Wednesday, September 25th 2019

TSMC to Begin Mass Production of 5nm Chips in 2020

According to industry sources over at DigiTimes, TSMC will begin mass production of its 5 nm node in March 2020, when companies using the 5 nm PDK can tape out their designs and integrate them into future products. Going into volume production two years after the 7 nm node, 5 nm is trying to put Moore's Law back on track again.

Built using the Extreme Ultra-Violet lithography (also known as EUV), 5 nm node is supposed to utilize existing FinFET transistors along with many improvements in speed, power and density when compared to existing 7 nm node. Speed is supposed to increase by around 15%, while density will improve by as much as 80%, which is excellent news for everyone. Noticeable power reduction is also present and it is now possible to have about 30% reduction in power consumption, while also enjoying additional speed and density improvements that new node brings.
Source: DigiTimes
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20 Comments on TSMC to Begin Mass Production of 5nm Chips in 2020

#1
RH92
TSMC is on a mission , they just need to increase their production capacity .
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#2
yakk
Looks like great progress, unfortunately it also means even more price increases if no other fabs can compete with them.
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#3
knobling
The increased density is almost useless anymore for high power chips as the silicon can't transfer the even more concentrated heat away any faster.
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#4
notb
knobling, post: 4122317, member: 189893"
The increased density is almost useless anymore for high power chips as the silicon can't transfer the even more concentrated heat away any faster.
In case you haven't noticed: large, highly clocked desktop CPU are not the only thing one can make from silicon.
5nm will be welcome in mobile CPUs (both ARM and x86) and in IoT.
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#5
Turmania
Will AMD entertain us at 05/05/2020?
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#6
lynx29
Turmania, post: 4122329, member: 182201"
Will AMD entertain us at 05/05/2020?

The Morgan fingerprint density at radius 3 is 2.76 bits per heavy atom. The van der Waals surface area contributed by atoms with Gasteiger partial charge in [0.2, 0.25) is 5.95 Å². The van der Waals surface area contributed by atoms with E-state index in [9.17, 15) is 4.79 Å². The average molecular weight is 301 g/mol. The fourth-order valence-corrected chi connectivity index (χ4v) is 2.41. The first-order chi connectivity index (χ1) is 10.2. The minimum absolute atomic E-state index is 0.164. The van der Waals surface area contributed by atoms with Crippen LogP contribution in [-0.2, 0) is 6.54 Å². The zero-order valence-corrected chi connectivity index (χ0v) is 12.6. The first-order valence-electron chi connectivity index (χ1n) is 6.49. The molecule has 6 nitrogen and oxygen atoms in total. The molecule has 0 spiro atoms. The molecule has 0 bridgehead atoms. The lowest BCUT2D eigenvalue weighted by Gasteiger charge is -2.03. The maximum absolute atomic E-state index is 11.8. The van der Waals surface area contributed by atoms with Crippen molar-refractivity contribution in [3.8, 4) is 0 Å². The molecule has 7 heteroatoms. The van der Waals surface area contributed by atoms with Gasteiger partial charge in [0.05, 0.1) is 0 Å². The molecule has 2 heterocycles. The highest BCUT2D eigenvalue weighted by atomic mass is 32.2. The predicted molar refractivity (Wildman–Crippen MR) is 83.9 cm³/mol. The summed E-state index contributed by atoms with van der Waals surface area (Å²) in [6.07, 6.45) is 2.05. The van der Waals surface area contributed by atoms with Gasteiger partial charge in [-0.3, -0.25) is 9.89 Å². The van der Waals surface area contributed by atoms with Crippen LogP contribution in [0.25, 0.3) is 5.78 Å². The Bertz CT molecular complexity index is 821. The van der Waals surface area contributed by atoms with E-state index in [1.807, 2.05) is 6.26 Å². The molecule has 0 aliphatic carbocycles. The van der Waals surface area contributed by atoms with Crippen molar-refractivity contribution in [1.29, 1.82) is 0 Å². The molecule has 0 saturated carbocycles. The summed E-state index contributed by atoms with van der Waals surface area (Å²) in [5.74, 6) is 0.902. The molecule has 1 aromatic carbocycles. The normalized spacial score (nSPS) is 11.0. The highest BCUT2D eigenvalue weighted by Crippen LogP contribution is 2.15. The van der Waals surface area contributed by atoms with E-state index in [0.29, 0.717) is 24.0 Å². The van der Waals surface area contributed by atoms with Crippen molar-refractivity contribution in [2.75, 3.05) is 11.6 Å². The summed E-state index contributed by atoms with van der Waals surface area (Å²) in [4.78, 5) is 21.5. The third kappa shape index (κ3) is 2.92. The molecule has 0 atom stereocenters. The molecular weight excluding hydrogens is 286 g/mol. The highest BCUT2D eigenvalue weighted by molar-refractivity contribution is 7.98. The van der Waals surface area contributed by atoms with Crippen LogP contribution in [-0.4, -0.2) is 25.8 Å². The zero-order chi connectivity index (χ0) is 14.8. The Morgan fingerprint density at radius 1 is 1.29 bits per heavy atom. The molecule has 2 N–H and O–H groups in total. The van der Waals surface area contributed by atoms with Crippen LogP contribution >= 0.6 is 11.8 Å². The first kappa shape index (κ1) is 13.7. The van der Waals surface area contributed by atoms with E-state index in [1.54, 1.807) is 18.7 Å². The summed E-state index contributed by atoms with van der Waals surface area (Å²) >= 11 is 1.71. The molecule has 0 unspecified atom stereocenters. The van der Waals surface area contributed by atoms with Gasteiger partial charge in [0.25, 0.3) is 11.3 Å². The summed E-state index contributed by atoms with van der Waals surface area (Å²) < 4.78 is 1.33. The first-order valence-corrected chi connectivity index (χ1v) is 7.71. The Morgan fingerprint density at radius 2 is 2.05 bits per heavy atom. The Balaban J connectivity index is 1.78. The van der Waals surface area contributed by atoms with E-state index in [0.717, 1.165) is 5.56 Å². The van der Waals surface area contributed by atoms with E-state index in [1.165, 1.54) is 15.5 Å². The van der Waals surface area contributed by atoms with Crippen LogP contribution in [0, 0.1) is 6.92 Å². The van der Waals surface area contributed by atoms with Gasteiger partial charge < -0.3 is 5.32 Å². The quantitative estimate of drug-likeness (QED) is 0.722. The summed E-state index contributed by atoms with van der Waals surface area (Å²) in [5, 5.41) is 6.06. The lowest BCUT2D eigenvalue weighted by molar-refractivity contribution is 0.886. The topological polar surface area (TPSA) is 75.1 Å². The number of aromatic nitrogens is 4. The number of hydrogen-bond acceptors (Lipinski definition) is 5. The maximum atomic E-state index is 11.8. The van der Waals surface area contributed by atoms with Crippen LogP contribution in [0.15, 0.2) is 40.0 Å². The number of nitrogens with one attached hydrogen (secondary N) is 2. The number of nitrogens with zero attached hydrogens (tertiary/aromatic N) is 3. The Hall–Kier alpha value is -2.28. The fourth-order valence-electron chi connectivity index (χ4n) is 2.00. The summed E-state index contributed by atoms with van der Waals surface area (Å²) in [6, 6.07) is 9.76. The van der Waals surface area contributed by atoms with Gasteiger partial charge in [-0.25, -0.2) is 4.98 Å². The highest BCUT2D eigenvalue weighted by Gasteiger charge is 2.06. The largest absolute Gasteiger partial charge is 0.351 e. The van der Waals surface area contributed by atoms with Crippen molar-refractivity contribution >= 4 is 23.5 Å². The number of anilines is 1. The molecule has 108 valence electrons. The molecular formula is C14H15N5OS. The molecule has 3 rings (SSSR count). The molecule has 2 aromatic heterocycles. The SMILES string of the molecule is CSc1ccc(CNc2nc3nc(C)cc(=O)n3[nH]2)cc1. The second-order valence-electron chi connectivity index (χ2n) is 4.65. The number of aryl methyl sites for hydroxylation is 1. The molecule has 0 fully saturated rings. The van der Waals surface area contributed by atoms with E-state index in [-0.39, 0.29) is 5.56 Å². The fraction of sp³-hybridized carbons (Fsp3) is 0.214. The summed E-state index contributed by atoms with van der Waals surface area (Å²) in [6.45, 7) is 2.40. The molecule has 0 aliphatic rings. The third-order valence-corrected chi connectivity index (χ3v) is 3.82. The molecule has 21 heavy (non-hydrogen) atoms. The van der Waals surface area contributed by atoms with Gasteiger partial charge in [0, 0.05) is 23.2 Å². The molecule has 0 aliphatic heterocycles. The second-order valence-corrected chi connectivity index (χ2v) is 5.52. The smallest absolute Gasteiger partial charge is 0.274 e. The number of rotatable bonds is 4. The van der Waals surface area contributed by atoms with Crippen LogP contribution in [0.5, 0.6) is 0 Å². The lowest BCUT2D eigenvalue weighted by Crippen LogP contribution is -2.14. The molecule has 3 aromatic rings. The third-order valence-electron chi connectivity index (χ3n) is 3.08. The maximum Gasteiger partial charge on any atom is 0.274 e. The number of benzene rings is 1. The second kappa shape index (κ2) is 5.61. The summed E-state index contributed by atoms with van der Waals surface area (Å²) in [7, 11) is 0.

no, ryzen 4000 is already all taped out and its on 7nm EUV node... this 5nm EUV is probably for cell phone chips at first
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#7
zlobby
lynx29, post: 4122414, member: 153071"
no, ryzen 4000 is already all taped out
Like, totally.
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#8
Turmania
lynx29, post: 4122414, member: 153071"
no, ryzen 4000 is already all taped out and its on 7nm EUV node... this 5nm EUV is probably for cell phone chips at first
it does not have to be a CPU it can be a GPU...
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#10
Prima.Vera
LOL Intel... 14nm++++++++++++++++++++++ :)))))
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#11
eidairaman1
The Exiled Airman
Id like to see a fab refined
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#12
R-T-B
eidairaman1, post: 4122625, member: 40556"
Id like to see a fab refined
You... want to clarify what that is supposed to mean or you just going to leave us hanging?

Fabs are certainly being retrofitted as we speak if their market target date is next year.
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#13
quadibloc
And here I thought it was their 7nm+, the version of 7nm that used EUV, that was coming in 2020, and we would have to wait for 2021 for 5nm. So this is an ambitious schedule.
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#14
Ravenlord
"...7 nm node, 5 nm is trying to put Moore's Law back on track again. "

Please... stop this bullshit with Moore's Law. Theory which was very lucky for him and which was met by people moving on his track.
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#15
BorgOvermind
RH92, post: 4122279, member: 174545"
TSMC is on a mission , they just need to increase their production capacity .
If they would invest much more into mass production there would be less $ for innovation, which in the long term is bad.
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#16
notb
BorgOvermind, post: 4122829, member: 89504"
If they would invest much more into mass production there would be less $ for innovation, which in the long term is bad.
Incorrect.

R&D costs (unallocated) don't depend on how much of the product you sell, while manufacturing costs do (allocated).

The more you spend on R&D, the more you have to sell afterwards.
Or backwards: expected gross profit limits how much you can spend on R&D.

What makes TSMC's situation special is that there isn't much competition.
They can make their target revenue with high price and low volume.
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#17
Super XP
This is great. I wonder if AMD is aiming ZEN3 for 5nm? Or going to a more mature 7nm+ is the better option?
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#19
RH92
BorgOvermind, post: 4122829, member: 89504"
If they would invest much more into mass production there would be less $ for innovation, which in the long term is bad.
I don't think this is how things work ! More production capacity means more income therefore more potential budget for innovation , TSMC is barely keeping up with the demand right now and demand will only grow stronger with upcoming next gen consoles etc , so it will be foolish to not increase the production capacity and let all that money go ( they already lost Nvidia ! ) . This should have 0 impact on innovation budget , quite the opposite this should be beneficial in the long term .
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#20
BorgOvermind
I'm not saying they should not increase production. I'm saying they must not start to ignore innovations and do budget cuts on that area.
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